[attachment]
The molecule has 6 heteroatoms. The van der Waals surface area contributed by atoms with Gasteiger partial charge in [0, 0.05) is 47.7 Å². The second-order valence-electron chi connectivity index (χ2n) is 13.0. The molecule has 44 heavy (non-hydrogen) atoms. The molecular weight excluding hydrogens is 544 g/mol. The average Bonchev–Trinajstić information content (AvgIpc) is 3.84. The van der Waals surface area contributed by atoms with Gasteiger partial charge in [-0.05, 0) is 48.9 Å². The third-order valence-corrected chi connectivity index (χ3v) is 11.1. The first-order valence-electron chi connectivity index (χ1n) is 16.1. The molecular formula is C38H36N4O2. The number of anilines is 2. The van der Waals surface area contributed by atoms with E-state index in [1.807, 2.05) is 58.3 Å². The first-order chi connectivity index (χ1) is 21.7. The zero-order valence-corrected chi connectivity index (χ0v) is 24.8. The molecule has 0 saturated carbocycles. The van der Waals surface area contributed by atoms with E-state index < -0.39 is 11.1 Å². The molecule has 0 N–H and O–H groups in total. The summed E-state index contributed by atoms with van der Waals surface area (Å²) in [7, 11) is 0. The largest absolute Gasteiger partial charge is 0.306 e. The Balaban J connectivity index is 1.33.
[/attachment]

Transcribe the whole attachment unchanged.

The molecule has 6 heteroatoms. The van der Waals surface area contributed by atoms with Gasteiger partial charge in [0, 0.05) is 47.7 Å². The second-order valence-electron chi connectivity index (χ2n) is 13.0. The molecule has 44 heavy (non-hydrogen) atoms. The molecular weight excluding hydrogens is 544 g/mol. The average Bonchev–Trinajstić information content (AvgIpc) is 3.84. The van der Waals surface area contributed by atoms with Gasteiger partial charge in [-0.05, 0) is 48.9 Å². The third-order valence-corrected chi connectivity index (χ3v) is 11.1. The first-order valence-electron chi connectivity index (χ1n) is 16.1. The molecular formula is C38H36N4O2. The number of anilines is 2. The van der Waals surface area contributed by atoms with E-state index in [1.807, 2.05) is 58.3 Å². The first-order chi connectivity index (χ1) is 21.7. The zero-order valence-corrected chi connectivity index (χ0v) is 24.8. The molecule has 0 saturated carbocycles. The van der Waals surface area contributed by atoms with E-state index < -0.39 is 11.1 Å². The molecule has 0 N–H and O–H groups in total. The summed E-state index contributed by atoms with van der Waals surface area (Å²) in [7, 11) is 0. The largest absolute Gasteiger partial charge is 0.306 e. The Balaban J connectivity index is 1.33.